For one winner, in this latest Best Sommelier of the World contest, there are 65 candidates who don’t make it there. Impressions and reactions from the semi-finalists and other candidates are quite a mix, from thrill to disappointment. But everyone who participated praised the quality of the program and the opportunities for learning, whatever their results.
Candidates had to be well prepared, said Canadian semi-finalist Pier-Alexis Soulière. “It’s the world championship. You have to expect the unexpected.”
Andrea Martinisi, semi-finalist from New Zealand, testified to the demanding character of the ASI Best Sommelier of the World competition. “Emotionally, it’s a bit of a roller coaster. There is a lot happening. It’s been a hard few days, but I’ve done my best, so no regrets.” Same for Loïc Avril, from Australia, who certainly was hoping for a shot at the finals. “It’s a marathon. A very long run. You need to take a single step at a time,” he said, adding that the waiting between the end of the semi-finals on Wednesday and the announcement of the finalists was particularly unnerving. Having master classes helped him remain positive and patient.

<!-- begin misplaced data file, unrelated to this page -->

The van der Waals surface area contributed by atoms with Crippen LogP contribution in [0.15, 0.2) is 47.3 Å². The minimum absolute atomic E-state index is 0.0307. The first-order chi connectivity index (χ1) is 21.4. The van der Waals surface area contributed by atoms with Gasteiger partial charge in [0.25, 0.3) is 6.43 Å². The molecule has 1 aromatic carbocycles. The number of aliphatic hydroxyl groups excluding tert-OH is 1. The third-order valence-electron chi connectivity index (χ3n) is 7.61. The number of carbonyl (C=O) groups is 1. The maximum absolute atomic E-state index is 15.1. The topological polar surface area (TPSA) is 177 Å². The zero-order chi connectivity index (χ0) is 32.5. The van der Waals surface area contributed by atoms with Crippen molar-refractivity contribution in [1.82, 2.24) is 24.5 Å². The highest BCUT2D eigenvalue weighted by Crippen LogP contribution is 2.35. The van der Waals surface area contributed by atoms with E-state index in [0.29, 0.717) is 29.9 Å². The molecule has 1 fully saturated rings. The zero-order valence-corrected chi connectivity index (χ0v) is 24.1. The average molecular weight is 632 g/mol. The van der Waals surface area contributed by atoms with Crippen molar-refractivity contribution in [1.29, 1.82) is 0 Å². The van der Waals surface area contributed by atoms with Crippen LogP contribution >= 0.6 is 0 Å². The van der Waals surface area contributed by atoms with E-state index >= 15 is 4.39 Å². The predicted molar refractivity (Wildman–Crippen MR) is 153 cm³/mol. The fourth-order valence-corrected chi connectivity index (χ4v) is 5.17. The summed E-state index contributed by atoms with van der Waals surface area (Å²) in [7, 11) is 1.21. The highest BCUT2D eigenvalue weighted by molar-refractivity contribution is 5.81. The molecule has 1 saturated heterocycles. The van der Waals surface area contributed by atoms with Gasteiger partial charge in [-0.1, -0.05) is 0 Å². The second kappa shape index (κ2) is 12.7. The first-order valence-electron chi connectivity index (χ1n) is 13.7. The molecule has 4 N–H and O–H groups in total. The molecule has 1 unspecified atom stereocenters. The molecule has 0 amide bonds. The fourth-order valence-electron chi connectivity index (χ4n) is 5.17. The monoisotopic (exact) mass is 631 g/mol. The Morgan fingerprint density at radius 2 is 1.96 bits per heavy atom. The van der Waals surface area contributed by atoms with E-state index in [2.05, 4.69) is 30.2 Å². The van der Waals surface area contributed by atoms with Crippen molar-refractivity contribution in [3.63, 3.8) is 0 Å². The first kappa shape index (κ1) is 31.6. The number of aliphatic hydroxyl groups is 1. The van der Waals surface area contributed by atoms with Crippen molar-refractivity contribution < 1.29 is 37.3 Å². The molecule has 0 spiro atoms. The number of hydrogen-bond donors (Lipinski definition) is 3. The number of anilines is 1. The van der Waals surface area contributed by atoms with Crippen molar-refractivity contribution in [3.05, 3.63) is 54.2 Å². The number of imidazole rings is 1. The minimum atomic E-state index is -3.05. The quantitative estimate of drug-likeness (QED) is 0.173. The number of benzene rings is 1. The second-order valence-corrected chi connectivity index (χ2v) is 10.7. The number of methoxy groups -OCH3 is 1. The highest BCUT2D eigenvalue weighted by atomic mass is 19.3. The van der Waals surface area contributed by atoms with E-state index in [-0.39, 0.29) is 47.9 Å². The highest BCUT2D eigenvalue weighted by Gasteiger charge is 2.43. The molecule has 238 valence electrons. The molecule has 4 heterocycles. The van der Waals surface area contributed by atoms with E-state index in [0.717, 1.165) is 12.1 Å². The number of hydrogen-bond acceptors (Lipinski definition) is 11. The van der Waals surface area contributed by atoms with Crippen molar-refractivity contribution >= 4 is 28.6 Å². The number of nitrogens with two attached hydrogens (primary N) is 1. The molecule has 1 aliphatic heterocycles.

Fredrik Lindfors, from Sweden, was positive after the end of the semi-finals. “The competition is absolutely fierce, and it means everything is very close. But I just enjoyed everything and had a good time.”
Despite his deep disappointment after the finals, where he felt he’d missed the mark, Raimonds Tomsons from Latvia spoke eloquently of the sacrifices made as a young father preparing several hours a day to prepare for the great event (“I have a great wife,” he said convincingly). He also mentioned he loved what the semi-finals had to offer. “It was dynamic, very fast, lots of tastings, very specific practical tasks as well – and very tough.” Always ready to challenge himself, he just announced that he will take another run at the world title in 2022.
Others, like Martynas Pravilonis, pointed out the impact of the competition’s growing visibility. “I think the sommelier profession will grow, because it’s such a good show,” said the semi-finalist from Lithuania.
Many of those who didn’t make it past the first round remained entirely positive about the experience. Dustin Chabert, the first American candidate in many years, didn’t feel let down by his elimination after the first round, which he saw as a “glass half-full kind of situation”. “Conversation with wine people from 65 different countries is [really] awesome”, he added in a colourful Facebook post, after the end of his competition. Indeed, opening new horizons and worldwide conversations is a big part of what the ASI Best Sommelier of the World contest is all about.